Vacuuming: A Lost Art That Should Stay That Way
by Marjorie Dorfman

Did you ever wonder where your vacuum cleaner came from and why it does what it does? Well, wonder no more and read on for some information, a bit of history and a few smiles, too!

I vacuum, therefore I am. . . .
The Dorfman Archives (sort of)

Whenever I think about vacuum cleaners, the I Love Lucy episode in which Lucy becomes a door to door saleswoman always come to mind. If you recall, (and even if you don’t), she throws a pile of yucky dirt onto some woman’s carpet to show how effectively her brand of vacuum can clean. Unfortunately, when she plugs the machine into the wall, she discovers that the power is off and she will have to clean up the mess she created by hand! Although this may be an extreme situation, I often ponder the repercussions of postponing one of my least favorite household chores and when it comes to vacuuming my house, I agree with Scarlet O’Hara that tomorrow most certainly is another day!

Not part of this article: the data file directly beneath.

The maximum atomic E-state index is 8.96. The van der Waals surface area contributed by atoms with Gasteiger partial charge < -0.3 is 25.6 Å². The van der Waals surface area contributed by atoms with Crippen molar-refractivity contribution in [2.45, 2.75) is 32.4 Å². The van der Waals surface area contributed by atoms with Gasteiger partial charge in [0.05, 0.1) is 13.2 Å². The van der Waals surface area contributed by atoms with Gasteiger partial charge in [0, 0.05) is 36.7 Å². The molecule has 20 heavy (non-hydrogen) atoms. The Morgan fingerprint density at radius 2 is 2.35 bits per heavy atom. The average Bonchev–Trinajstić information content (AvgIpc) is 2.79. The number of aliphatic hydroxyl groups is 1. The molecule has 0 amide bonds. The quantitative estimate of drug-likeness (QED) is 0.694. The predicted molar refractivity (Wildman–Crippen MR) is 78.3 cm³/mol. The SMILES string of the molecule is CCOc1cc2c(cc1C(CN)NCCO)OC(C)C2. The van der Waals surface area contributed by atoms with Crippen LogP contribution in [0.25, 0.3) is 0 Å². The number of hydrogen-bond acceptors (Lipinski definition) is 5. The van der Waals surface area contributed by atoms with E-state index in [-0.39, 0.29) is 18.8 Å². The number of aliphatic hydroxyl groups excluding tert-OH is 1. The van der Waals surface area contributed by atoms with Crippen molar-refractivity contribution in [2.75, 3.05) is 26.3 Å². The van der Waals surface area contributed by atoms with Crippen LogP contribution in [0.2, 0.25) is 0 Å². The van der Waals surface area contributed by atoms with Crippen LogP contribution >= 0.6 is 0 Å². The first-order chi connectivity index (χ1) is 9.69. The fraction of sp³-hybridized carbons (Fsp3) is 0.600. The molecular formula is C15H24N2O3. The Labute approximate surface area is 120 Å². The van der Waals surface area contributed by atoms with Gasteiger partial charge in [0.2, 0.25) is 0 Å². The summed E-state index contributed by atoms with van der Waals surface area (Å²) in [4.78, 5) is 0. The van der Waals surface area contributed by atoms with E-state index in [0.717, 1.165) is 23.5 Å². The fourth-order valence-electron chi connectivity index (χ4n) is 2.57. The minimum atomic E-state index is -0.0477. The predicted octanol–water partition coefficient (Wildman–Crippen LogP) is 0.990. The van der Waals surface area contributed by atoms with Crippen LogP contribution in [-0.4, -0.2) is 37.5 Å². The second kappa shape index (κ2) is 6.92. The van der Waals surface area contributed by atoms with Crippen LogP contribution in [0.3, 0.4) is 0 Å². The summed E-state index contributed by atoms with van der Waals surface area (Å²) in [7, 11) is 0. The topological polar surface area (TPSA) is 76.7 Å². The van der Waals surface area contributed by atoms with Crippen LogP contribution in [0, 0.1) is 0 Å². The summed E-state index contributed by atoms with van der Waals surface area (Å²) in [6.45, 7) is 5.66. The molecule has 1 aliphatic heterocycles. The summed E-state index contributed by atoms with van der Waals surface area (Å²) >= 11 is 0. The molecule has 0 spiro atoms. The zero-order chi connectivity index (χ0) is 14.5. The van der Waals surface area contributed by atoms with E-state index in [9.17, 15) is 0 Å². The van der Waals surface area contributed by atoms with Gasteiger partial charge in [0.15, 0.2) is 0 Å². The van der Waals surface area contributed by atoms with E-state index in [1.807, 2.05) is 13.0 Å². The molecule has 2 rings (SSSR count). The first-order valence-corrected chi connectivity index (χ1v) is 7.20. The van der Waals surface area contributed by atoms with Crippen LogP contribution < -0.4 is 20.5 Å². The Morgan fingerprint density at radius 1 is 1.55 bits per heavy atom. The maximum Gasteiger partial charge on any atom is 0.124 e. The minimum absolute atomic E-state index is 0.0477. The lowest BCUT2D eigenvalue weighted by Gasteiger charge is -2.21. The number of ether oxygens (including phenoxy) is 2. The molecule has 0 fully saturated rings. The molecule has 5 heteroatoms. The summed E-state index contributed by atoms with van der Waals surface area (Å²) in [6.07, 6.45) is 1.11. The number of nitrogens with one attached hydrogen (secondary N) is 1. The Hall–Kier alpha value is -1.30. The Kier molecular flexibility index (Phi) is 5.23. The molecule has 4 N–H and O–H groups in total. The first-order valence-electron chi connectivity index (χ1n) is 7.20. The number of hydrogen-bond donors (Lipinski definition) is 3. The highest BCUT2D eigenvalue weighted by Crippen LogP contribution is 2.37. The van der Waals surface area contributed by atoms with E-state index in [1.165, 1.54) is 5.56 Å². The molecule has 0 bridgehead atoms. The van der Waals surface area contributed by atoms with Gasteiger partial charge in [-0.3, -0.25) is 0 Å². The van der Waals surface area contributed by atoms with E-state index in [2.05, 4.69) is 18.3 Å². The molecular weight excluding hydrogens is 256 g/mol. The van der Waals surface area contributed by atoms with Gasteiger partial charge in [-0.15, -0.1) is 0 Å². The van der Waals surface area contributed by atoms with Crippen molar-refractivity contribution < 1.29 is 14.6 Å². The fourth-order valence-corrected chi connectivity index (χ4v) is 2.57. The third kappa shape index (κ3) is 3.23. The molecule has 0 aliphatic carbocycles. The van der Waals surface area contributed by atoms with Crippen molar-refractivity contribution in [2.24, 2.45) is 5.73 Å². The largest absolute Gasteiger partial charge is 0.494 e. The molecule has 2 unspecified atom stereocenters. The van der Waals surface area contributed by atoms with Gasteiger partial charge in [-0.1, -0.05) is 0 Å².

What is this thing called household dirt anyway? You probably don’t want to know, but here it is anyway. The majority of vacuum cleaner dirt (seventy-five to eighty percent) is composed of dead human skin cells! Yes, my friends, we mortals shed millions of skin cells daily. The remaining percentage includes hair, animal dander, dust mites, pollen, sand, dirt and earth tracked or blown in from outdoors. Whether you choose to eliminate this bad stuff straight up and down, criss cross, vertically and then horizontally or the other way around, vacuuming remains a pain in the butt. (I’d use other terminology, but my mother would be upset.) Forget about what you heard about cleanliness and godliness. It may all be true, but that doesn’t mean that vacuuming should be sanctified. After all, did the saints ever vacuum? I doubt it.